“Counselor, I do not need you to tell me the laws of this state that I am honor-bound to withhold!”
A death, a dream, a Trask yelling witchcraft — yep, just another episode of Dark Shadows.
Today, Trask finds Quentin kneeling over a dead body, just like he did in episode 1156, a little over a week ago. Then Gerard casts a spell that sends Daphne a sexy dream, just like episodes 1146, 1151 and 1158. And Desmond says that the evidence against Quentin is circumstantial, just like he did yesterday and the day before, and for all I know he’s going to say it again tomorrow, and every day for the rest of our lives.
Man, I wish something would happen today that we haven’t seen recently, and I’m sure I will never regret making that wish.
Oh, I regret it already; I just knew that I would. You know how it is, you let your guard down for one moment and along comes The Worst Actor Who Ever Appeared on Dark Shadows.
I would have sworn we’d left Addison Powell for good back in May 1968, when Dark Shadows figured out that they’d gotten hold of the wrong mad scientist. Powell played Dr. Eric Lang for five unforgettable weeks in spring ’68, when he cured Barnabas of his vampire curse, built his own Frankenstein and then dictated an audio message that followed us around for way longer than it needed to.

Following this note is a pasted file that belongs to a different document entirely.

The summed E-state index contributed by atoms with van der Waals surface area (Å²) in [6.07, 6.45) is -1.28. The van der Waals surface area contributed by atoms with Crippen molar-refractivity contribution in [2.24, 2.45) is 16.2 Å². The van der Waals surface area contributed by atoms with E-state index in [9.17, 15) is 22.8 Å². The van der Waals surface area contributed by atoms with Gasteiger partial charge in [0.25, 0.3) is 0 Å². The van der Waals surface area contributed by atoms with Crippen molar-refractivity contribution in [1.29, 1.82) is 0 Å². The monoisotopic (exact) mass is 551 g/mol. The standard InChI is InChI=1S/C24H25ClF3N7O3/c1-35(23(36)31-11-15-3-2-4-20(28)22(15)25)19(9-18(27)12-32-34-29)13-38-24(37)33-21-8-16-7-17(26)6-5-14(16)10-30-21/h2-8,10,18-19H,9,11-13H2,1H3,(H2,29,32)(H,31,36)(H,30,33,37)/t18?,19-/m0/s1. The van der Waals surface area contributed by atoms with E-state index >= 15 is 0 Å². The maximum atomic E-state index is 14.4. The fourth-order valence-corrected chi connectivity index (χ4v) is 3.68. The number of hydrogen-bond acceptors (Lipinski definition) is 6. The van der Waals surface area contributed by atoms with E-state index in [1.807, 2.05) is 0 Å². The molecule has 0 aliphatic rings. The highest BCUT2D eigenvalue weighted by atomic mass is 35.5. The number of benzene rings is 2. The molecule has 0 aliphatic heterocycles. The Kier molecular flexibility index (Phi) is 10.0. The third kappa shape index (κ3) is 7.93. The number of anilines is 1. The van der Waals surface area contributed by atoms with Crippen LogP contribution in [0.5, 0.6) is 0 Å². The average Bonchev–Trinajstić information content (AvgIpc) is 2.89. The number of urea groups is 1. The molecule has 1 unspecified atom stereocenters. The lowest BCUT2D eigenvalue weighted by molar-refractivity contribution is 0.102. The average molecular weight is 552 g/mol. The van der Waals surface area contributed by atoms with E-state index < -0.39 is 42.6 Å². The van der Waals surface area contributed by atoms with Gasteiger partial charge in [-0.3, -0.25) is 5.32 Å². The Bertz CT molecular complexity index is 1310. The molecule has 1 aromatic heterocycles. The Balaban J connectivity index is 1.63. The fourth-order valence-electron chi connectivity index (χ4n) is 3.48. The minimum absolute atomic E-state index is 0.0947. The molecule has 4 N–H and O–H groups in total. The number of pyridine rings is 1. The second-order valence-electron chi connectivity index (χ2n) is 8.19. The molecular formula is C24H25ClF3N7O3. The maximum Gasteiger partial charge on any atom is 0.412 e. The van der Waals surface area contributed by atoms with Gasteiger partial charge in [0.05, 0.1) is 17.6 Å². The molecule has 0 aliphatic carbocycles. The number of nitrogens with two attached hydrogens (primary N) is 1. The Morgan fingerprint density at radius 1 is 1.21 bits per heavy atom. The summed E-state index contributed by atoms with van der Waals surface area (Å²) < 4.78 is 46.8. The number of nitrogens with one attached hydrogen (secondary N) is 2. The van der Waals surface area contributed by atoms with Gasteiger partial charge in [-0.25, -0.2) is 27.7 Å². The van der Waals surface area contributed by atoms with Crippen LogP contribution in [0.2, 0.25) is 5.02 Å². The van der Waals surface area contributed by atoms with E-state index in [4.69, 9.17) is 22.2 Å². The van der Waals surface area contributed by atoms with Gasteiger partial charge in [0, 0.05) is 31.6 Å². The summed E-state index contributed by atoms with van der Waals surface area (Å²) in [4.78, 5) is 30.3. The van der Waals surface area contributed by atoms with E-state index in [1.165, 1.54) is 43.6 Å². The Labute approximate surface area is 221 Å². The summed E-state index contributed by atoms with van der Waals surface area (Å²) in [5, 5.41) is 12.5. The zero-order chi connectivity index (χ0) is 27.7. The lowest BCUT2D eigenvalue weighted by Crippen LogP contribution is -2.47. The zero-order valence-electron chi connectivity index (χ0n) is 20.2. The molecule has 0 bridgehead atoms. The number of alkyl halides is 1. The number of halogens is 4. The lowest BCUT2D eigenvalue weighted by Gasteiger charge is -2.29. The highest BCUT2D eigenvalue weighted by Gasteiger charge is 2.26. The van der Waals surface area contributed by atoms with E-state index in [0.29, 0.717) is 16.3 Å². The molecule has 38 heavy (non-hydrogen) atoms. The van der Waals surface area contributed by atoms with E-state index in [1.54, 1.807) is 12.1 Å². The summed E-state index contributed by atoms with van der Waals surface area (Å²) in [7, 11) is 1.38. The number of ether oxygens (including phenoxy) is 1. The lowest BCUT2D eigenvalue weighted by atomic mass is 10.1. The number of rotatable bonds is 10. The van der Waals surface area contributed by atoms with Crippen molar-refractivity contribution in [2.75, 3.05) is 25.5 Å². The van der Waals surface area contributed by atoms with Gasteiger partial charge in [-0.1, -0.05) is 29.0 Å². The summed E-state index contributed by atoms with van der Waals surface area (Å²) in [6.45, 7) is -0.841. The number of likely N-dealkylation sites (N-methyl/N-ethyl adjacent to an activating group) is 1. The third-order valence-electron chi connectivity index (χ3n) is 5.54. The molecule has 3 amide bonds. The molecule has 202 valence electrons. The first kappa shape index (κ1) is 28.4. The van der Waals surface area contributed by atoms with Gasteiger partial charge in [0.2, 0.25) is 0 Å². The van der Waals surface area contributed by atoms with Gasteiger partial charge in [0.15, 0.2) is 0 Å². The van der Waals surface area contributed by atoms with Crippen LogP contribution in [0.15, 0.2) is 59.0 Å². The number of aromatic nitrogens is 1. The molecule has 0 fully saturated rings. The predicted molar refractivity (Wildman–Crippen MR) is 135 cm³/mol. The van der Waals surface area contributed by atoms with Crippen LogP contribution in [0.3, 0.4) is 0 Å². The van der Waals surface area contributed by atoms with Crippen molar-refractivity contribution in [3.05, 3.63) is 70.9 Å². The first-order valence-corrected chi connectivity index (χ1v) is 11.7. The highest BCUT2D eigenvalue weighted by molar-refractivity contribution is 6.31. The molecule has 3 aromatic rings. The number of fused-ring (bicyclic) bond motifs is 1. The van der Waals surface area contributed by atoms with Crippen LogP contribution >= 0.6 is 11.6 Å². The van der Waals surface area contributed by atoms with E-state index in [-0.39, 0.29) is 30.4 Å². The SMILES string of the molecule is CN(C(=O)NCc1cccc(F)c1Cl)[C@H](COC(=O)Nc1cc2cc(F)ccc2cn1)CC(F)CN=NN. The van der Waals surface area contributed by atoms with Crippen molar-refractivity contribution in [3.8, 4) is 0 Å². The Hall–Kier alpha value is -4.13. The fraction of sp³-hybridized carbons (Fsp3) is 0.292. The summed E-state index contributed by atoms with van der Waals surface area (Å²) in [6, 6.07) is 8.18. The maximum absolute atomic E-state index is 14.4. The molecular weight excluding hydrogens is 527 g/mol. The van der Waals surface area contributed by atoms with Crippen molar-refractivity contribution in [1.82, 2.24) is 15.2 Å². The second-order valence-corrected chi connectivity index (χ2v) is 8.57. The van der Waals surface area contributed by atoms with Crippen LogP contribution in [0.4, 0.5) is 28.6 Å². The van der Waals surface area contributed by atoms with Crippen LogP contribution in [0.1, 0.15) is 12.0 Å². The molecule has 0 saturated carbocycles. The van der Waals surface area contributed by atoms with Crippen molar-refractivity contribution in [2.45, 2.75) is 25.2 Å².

Addison Powell moved through Dark Shadows like a shark through an antiques store, shouting and grandstanding and taking pauses in all the wrong places. He mugged furiously, constantly pushing his front side toward the camera so we could see the stupid expression on his stupid face. In his worst moment, he actually said “Let me think,” and then put his fingers up to his forehead to indicate that he was currently in the process of thinking. He was awful.
After more than a month of his nonsense, la belle sorcière Angelique finally killed him using a self-made man of her own. Lang was supposed to carry an anti-witch talisman around with him, but he put it down somewhere and forgot where it was like a dope, and she stuck a pin in a clay doll and he died of a broken heart, unmourned and unloved.
But he had a parting gift before he left the stage, a tape recording recorded on a tape recorder that wasn’t actually recording.
“Julia,” he said, “if you do the experiment again… if both Barnabas and my creation live — if they both live — Barnabas will be free and healthy, as long as Adam lives. Adam will drain Barnabas’ affliction from him, but will not suffer from the disease itself, if he lives. But if Adam dies, Barnabas will be as he was before.”
If you don’t remember what that was about, then don’t worry about it; apparently it worked out fine. They did both live, as it happens, and Barnabas wasn’t as he was, until he traveled back in time, and then he was as he was all over again. Some people will do anything for attention.
But that’s not important. The important thing is what happened to Lang’s body — or rather, what didn’t happen, because it wasn’t there.
You see, after the tape recording, Lang laid his head gently down on his desk, indicating that he was dead. Julia checked his pulse and found that he didn’t have one, which was just typical. She called Barnabas on the phone and told him that Lang was dead, but when Barnabas got there, the body was gone.